ENP Newswire - 01 July 2014
Release date- 30062014 - Paulson & Co., a hedge fund led by John Paulson, has reportedly scooped up more than 6 million shares of hostile takeover target Allergan, giving the fund more than 2% of the company.
The New York Post says that regulatory filings show that New York City-based Paulson & Co. already owns more than 1 million shares of Valeant Pharmaceuticals and the new position is expected to be in support of the Valeant-led hostile takeover. According to Fidelity, Valeant CEO Michael Pearson has said he was 'delighted' at the disclosure of Paulson & Co.'s stake in Allergan.
Valeant, which is known for running acquisitions in a manner that maximizes immediate profit-making potential at the expense of R&D and future product development, had offered about $53 billion for the maker of Botox and other lesser known drugs. As we recently reported, that offer was rejected by Allergan's board of directors, which led to the announcement that Valeant would be taking its offer directly to Allergan's shareholders.
This latest twist in the saga, first reported by Reuters, will rank Paulson & Co. among the 15 largest Allergan shareholders, according to Thomson Reuters shareholder data as of March 31. Valeant needs support from at least 25% of Allergan shareholders in order to proceed with its plan to call a special meeting to elect new directors to Allergan's board who could vote in support of Valeant's offer, thus paving the way for a takeover of the company.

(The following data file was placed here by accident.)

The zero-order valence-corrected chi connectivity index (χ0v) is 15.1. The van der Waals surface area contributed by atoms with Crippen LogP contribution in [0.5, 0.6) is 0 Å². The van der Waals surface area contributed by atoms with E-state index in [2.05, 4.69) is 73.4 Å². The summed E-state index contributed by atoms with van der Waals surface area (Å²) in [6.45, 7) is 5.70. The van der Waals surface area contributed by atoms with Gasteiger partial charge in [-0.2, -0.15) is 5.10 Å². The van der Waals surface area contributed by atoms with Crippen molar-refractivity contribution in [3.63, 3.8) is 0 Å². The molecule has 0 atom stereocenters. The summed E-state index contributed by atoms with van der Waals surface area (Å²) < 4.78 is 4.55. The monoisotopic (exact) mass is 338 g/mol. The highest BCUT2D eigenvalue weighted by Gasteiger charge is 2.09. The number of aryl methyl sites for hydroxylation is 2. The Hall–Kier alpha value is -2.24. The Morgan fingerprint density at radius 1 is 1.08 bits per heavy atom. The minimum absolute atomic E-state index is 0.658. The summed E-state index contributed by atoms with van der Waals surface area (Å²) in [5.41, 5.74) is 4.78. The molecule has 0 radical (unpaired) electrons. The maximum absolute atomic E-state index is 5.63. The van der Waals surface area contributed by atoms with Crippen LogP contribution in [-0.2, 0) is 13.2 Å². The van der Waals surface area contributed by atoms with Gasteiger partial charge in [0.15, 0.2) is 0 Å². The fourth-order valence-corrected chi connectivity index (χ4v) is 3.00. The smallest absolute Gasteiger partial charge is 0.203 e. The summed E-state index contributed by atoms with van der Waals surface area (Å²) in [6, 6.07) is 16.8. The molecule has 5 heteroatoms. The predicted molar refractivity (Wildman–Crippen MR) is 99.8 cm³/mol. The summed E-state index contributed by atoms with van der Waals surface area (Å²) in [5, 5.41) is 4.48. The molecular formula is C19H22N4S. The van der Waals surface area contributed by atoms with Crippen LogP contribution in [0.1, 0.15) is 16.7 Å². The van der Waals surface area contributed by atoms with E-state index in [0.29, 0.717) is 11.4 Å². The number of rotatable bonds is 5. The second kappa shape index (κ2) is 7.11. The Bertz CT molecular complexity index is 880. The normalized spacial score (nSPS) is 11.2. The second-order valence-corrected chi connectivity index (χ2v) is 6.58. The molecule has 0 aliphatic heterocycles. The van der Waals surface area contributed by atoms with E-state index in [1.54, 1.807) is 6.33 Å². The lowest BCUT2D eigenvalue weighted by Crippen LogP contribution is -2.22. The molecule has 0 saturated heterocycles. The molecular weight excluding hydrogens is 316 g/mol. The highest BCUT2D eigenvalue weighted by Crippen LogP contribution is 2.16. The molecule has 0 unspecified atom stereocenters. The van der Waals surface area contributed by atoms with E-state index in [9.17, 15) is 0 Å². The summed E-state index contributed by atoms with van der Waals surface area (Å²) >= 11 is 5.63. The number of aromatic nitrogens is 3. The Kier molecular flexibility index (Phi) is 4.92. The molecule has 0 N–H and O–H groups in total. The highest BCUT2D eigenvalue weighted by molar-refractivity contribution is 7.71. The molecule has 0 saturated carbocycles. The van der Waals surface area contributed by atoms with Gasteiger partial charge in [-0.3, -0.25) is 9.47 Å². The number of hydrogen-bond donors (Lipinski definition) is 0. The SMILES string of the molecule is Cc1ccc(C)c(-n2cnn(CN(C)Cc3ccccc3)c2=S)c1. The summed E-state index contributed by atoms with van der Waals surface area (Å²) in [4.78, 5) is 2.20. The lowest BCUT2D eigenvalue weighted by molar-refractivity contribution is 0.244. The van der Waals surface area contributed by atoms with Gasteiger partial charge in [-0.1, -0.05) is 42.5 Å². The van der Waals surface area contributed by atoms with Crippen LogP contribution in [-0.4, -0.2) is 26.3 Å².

According to Reuters, Allergan and Pershing Square Capital Management, which is led by activist investor William Ackman, have agreed that special meeting will not trigger Allergan's so-called 'poison pill' measure, the companies said on Friday. Ackman is said to hold about 9.7 percent of Allergan, which, combined with the more than 2 percent held by Paulson, could put the raiders within striking distance of the required 25 percent.
Reuters reports that Pershing Square had filed suit in Delaware earlier this month seeking confirmation that soliciting proxies to call a meeting and replace board members would not trigger the pill. 'The rights agreement was drafted in a manner to allow Allergan stockholders to seek to call a special meeting, and the stipulation simply makes it clear how the bylaws and the rights agreement work together,' Allergan spokeswoman Bonnie Jacobs said in a statement emailed to the news service.
Clive Minchom, writing for Jewish Business News, says that the agreement to not pursue the suit 'also added the important proviso that shareholders agreeing to call for such a meeting must not already have made a choice to commit to tender their shares to the bid-which certainly would trigger the poison pill.'